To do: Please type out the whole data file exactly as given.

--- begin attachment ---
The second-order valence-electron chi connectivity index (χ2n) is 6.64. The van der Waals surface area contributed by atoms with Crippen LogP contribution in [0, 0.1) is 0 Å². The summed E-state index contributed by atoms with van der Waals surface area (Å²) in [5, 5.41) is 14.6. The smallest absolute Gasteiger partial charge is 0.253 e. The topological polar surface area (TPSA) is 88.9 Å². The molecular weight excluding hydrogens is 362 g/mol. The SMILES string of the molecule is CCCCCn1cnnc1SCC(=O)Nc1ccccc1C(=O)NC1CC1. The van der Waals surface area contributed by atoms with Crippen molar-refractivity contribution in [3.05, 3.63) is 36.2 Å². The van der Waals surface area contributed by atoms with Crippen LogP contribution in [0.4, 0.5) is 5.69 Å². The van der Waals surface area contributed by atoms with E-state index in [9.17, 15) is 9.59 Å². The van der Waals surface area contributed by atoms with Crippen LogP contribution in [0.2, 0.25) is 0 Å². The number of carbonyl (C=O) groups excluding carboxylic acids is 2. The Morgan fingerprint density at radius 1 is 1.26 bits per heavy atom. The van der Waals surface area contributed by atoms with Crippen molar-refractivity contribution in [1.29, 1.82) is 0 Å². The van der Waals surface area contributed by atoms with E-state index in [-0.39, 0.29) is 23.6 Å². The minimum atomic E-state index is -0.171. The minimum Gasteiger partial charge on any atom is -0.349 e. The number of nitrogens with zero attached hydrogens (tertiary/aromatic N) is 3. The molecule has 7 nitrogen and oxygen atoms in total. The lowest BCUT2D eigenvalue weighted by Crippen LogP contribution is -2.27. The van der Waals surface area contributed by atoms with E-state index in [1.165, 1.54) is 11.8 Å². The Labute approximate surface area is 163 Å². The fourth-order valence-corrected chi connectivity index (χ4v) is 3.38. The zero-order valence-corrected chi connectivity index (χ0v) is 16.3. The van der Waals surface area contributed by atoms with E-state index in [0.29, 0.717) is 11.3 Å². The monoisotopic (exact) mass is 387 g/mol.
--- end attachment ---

The second-order valence-electron chi connectivity index (χ2n) is 6.64. The van der Waals surface area contributed by atoms with Crippen LogP contribution in [0, 0.1) is 0 Å². The summed E-state index contributed by atoms with van der Waals surface area (Å²) in [5, 5.41) is 14.6. The smallest absolute Gasteiger partial charge is 0.253 e. The topological polar surface area (TPSA) is 88.9 Å². The molecular weight excluding hydrogens is 362 g/mol. The SMILES string of the molecule is CCCCCn1cnnc1SCC(=O)Nc1ccccc1C(=O)NC1CC1. The van der Waals surface area contributed by atoms with Crippen molar-refractivity contribution in [3.05, 3.63) is 36.2 Å². The van der Waals surface area contributed by atoms with Crippen LogP contribution in [0.4, 0.5) is 5.69 Å². The van der Waals surface area contributed by atoms with E-state index in [9.17, 15) is 9.59 Å². The van der Waals surface area contributed by atoms with Crippen LogP contribution in [0.2, 0.25) is 0 Å². The number of carbonyl (C=O) groups excluding carboxylic acids is 2. The Morgan fingerprint density at radius 1 is 1.26 bits per heavy atom. The van der Waals surface area contributed by atoms with Crippen molar-refractivity contribution in [1.29, 1.82) is 0 Å². The van der Waals surface area contributed by atoms with E-state index in [-0.39, 0.29) is 23.6 Å². The minimum atomic E-state index is -0.171. The minimum Gasteiger partial charge on any atom is -0.349 e. The number of nitrogens with zero attached hydrogens (tertiary/aromatic N) is 3. The molecule has 7 nitrogen and oxygen atoms in total. The lowest BCUT2D eigenvalue weighted by Crippen LogP contribution is -2.27. The van der Waals surface area contributed by atoms with E-state index in [1.165, 1.54) is 11.8 Å². The Labute approximate surface area is 163 Å². The fourth-order valence-corrected chi connectivity index (χ4v) is 3.38. The zero-order valence-corrected chi connectivity index (χ0v) is 16.3. The van der Waals surface area contributed by atoms with E-state index in [0.29, 0.717) is 11.3 Å². The monoisotopic (exact) mass is 387 g/mol.